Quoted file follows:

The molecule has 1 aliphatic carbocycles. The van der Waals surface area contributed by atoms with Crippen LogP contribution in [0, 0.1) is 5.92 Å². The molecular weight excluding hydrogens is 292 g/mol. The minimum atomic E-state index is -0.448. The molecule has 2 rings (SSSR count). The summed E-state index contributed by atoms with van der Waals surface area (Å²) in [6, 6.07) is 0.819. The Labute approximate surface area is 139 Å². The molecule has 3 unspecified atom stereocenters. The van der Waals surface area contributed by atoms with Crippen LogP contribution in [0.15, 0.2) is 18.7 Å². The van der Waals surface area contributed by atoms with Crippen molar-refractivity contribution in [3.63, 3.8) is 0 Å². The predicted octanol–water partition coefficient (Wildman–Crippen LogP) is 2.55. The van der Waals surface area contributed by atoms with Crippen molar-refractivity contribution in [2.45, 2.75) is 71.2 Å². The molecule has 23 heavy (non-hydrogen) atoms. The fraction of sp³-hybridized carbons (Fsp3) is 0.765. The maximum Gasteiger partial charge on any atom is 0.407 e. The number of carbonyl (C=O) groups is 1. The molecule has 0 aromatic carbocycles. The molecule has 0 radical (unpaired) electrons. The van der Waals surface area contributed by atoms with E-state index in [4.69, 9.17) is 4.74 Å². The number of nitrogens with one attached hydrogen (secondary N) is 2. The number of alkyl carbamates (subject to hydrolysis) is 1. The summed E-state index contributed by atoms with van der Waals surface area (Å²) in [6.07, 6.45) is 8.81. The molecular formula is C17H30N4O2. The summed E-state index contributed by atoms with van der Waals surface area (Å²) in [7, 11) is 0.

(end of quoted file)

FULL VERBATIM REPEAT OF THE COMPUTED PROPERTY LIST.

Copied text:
The molecule has 1 aliphatic carbocycles. The van der Waals surface area contributed by atoms with Crippen LogP contribution in [0, 0.1) is 5.92 Å². The molecular weight excluding hydrogens is 292 g/mol. The minimum atomic E-state index is -0.448. The molecule has 2 rings (SSSR count). The summed E-state index contributed by atoms with van der Waals surface area (Å²) in [6, 6.07) is 0.819. The Labute approximate surface area is 139 Å². The molecule has 3 unspecified atom stereocenters. The van der Waals surface area contributed by atoms with Crippen LogP contribution in [0.15, 0.2) is 18.7 Å². The van der Waals surface area contributed by atoms with Crippen molar-refractivity contribution in [3.63, 3.8) is 0 Å². The predicted octanol–water partition coefficient (Wildman–Crippen LogP) is 2.55. The van der Waals surface area contributed by atoms with Crippen molar-refractivity contribution in [2.45, 2.75) is 71.2 Å². The molecule has 23 heavy (non-hydrogen) atoms. The fraction of sp³-hybridized carbons (Fsp3) is 0.765. The maximum Gasteiger partial charge on any atom is 0.407 e. The number of carbonyl (C=O) groups is 1. The molecule has 0 aromatic carbocycles. The molecule has 0 radical (unpaired) electrons. The van der Waals surface area contributed by atoms with E-state index in [4.69, 9.17) is 4.74 Å². The number of nitrogens with one attached hydrogen (secondary N) is 2. The number of alkyl carbamates (subject to hydrolysis) is 1. The summed E-state index contributed by atoms with van der Waals surface area (Å²) in [6.07, 6.45) is 8.81. The molecular formula is C17H30N4O2. The summed E-state index contributed by atoms with van der Waals surface area (Å²) in [7, 11) is 0.